You are on page 1of 23

Designing a model for profiling organizational performance management

Aki Jskelinen (Department of Industrial Engineering, Tampere University of Technology, Tampere,


Finland)
Juho-Matias Roitto (Department of Industrial Management, Tampere University of Technology, Tampere,
Finland)
Citation:
Aki Jskelinen , Juho-Matias Roitto , (2015) "Designing a model for profiling organizational performance
management", International Journal of Productivity and Performance Management, Vol. 64 Iss: 1, pp.5 - 27
DOI
http://dx.doi.org/10.1108/IJPPM-01-2014-0001
Downloads:
The fulltext of this document has been downloaded 155 times since 2015
Abstract:
Purpose
The purpose of this paper is to design and test a model for analyzing organizational performance
management (PM) practices.
Design/methodology/approach
This study follows the design science approach. Variables affecting the status of PM are reviewed and
classified based on existing literature. These variables are analyzed and a compact set of critical variables
are chosen to represent PM maturity. Designed model is implemented in practice as a survey receiving 271
responses, and tested by using both quantitative and qualitative approach.
Findings
The survey data are utilized in the development of four distinct PM maturity profiles. The empirical results
provide understanding on the current PM maturity level and common development targets in Finnish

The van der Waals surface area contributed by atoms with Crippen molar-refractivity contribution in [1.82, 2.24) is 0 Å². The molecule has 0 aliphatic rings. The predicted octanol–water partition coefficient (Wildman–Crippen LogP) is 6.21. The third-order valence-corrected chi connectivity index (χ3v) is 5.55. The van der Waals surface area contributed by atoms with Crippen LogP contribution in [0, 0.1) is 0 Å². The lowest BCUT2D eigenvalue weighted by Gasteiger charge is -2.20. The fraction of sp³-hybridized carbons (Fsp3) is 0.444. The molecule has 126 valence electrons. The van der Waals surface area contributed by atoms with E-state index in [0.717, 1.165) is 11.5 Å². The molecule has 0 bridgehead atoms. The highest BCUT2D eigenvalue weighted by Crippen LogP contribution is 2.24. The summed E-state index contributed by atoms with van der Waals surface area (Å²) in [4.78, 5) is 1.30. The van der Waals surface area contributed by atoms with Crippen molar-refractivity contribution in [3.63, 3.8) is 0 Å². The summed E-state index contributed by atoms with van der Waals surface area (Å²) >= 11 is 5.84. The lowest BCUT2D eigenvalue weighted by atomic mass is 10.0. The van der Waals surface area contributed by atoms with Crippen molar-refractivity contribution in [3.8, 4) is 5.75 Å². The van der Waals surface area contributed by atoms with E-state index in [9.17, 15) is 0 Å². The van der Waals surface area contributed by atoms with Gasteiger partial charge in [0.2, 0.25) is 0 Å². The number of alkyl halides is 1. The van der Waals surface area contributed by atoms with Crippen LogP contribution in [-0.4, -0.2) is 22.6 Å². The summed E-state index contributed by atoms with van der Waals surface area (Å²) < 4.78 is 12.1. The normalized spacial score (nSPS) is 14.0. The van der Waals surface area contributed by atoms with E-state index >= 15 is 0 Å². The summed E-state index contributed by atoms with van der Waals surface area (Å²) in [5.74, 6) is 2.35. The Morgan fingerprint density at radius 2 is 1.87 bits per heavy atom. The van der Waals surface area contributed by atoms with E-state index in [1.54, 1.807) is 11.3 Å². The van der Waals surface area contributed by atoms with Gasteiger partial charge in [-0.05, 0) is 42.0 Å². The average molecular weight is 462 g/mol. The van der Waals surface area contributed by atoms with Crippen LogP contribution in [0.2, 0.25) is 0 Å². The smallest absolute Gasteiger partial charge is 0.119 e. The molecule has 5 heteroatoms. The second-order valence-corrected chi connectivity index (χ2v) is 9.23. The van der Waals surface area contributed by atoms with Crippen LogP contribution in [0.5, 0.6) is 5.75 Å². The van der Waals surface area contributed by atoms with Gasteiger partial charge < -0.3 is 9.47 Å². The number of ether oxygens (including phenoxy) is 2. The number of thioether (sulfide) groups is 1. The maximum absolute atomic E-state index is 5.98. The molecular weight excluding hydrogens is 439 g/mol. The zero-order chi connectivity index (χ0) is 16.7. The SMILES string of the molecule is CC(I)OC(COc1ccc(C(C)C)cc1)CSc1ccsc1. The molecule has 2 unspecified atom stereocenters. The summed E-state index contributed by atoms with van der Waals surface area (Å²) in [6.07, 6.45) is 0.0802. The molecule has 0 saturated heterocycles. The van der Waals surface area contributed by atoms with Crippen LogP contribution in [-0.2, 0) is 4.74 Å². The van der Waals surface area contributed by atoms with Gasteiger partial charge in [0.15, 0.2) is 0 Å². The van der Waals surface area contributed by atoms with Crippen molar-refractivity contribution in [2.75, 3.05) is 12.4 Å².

organizations.
Research limitations/implications
External validity of the research is compromised by the context and respondent group. More in-depth
qualitative studies could provide more understanding on the causes of presented findings.
Practical implications
The proposed model offers best practices to develop PM and identifies variables crucial to create
satisfaction toward PM. The presented profiles also help in evaluating the status of PM in the organization
examined.
Originality/value
The originality of the new model relates to its balance between rigor and relevance. In addition, the study
is one of the first attempts to widely apply PM maturity models in practice. A distinctive feature of this study
is the maturity profiles which are built upon empirical data.
Keywords:
Performance measurement, Performance management, Profiling, Maturity model, Personnel satisfaction
Publisher:
Emerald Group Publishing Limited

Article
1. Introduction

Section:
Choose

The benefits of performance measurement have been studied a lot (e.g. Franco-Santos et al., 2012) but there is a
lack of understanding of why the full potential of measurement is rarely exploited in practice (Bourne et al., 2005).